My Angry Legalism   2 comments

I am not a gracious person by nature.  Among other flaws, I have a strong undertow of anger that side-eyes anyone who steps outside the bounds.  Just yesterday I accelerated from a stop light and then slowed into the left turn lane when a car darted out from a gas station to my left, forcing me to swerve.  He was trying to beat the traffic coming the opposite way, no doubt expecting me to keep accelerating so that he could swing in behind me.  He stopped, straddling lanes in both directions, and as I passed, I raised my hand at him and mouthed “WHAT?!”

As much as I treasure grace, it is not my default.  My go-to is still legalism and anger and judgment.  They are reflexive both in me and at others, and I have to talk myself out of it, like explaining for the hundredth time to a child why he shouldn’t chase the ball into the street.  It takes hundreds of explanations not because he misunderstands or disagrees, but because in that moment he’s fixated on the ball.  Unfortunately, some undercurrents in us are more complex or more rooted or more hidden.  Anger and blame were a moral right in our family when I was growing up so I don’t even have that self-conscious check in my spirit–it doesn’t feel wrong.  It wasn’t baked into my conscience as guilt inducing… or rather it was baked into my conscience as legitimate and righteous, unless it is excessive.

But if I conclude that my problem is simply an excess–that irritation is okay, but not spitting–then legalism wins.  I reduce everything to behavior and never bother to ask the vital question, “Why do I feel so angry?”  My anger or my expression of it is not the real problem, but the symptom, like a check engine light.

In this case, the diagnosis is complex.  I have bought into a legalistic system in which we all live within certain parameters, and we keep one another in line by penalizing line-breakers: shirkers, cheaters, moochers, and bad drivers.  I work hard to stay within the lines, knowing the whole system will collapse if we don’t all conform, so I am heavily invested in everyone following the rules.

I’m not curious about why they cross the line.  Perhaps they lay down the lines differently or they are dodging the opposite line or they don’t prioritize this line.  Maybe they are struggling too much to care about lines.  All of that looks like so many bad excuses to me–get back in line and then we’ll talk about your issues.  This overriding sense of legalistic suppression comes out against myself also in self-condemnation for crossing lines, especially if it hurts or inconveniences others.

I absorbed my dad’s view that it was personally insulting for someone to cross the line in a way that blocked our goals or intentions.  It showed that they disrespected us, not caring how their behavior impacted us, which poked at our insecurity in our behavior-based worth.  Since we were unaware of our anger except under occasional provocations, we blamed the other for “making us angry” as though anger came from outside and not from within as self-defense against a perceived slight.  Seen empathetically, my anger is a cry of fear that my very worth is being threatened by every assumed mistreatment–I must judge you to deflect my own sense of inadequacy.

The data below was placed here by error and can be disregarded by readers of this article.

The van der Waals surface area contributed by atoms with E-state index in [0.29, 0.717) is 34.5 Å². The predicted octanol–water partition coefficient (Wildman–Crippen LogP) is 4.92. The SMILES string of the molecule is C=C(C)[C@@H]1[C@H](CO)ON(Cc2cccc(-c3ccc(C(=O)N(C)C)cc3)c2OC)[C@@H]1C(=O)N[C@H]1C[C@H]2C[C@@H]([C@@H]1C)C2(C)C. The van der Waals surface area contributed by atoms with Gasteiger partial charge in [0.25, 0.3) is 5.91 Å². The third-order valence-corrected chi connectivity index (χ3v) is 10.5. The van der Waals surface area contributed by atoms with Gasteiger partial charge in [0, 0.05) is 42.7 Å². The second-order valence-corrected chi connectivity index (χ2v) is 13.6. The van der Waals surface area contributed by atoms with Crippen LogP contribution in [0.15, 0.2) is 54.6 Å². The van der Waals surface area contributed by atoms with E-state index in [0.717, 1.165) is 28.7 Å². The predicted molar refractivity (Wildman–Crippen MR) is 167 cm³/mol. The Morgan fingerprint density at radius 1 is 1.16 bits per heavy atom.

Sadly, it is this very judging that maintains the legalistic system that keeps me running from my shame and away from grace.  Not only when I am mean, but every time I do something stupid or careless or off-kilter, I shame myself into better efforts because I am sure that doing it right is the measure of my worth.  And with that system, I judge the worth of others by what they do.  We are all trapped, and keep each other trapped, like crabs in a bucket that keep pulling down the ones trying to escape.  Grace is all of a piece–we all get it or none of us do.  When we start measuring out who is “worthy” of grace, we have slipped back into legalism again.  So giving grace to other drivers (or neighbors or colleagues), real grace, not forced and grudging but free and affirming,  is my best path to accepting grace for myself as well.  Let grace reign.

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Posted June 24, 2017 by janathangrace in Personal, thoughts

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2 responses to “My Angry Legalism

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  1. This sounds so much like my husband, it is amazing. We have had so many discussions about his anger and letting the indwelling Holy Spirit control his actions. It is something so ingrained that he can’t get freedom. Riding in the car with him driving is not fun!!

    • I think the path through self-compassion and self-understanding about the real sources of anger help us find a way of deep transformation that may not be effected by more straightforward avenues (which may actually increase self-condemnation and bury our self-understanding even further).

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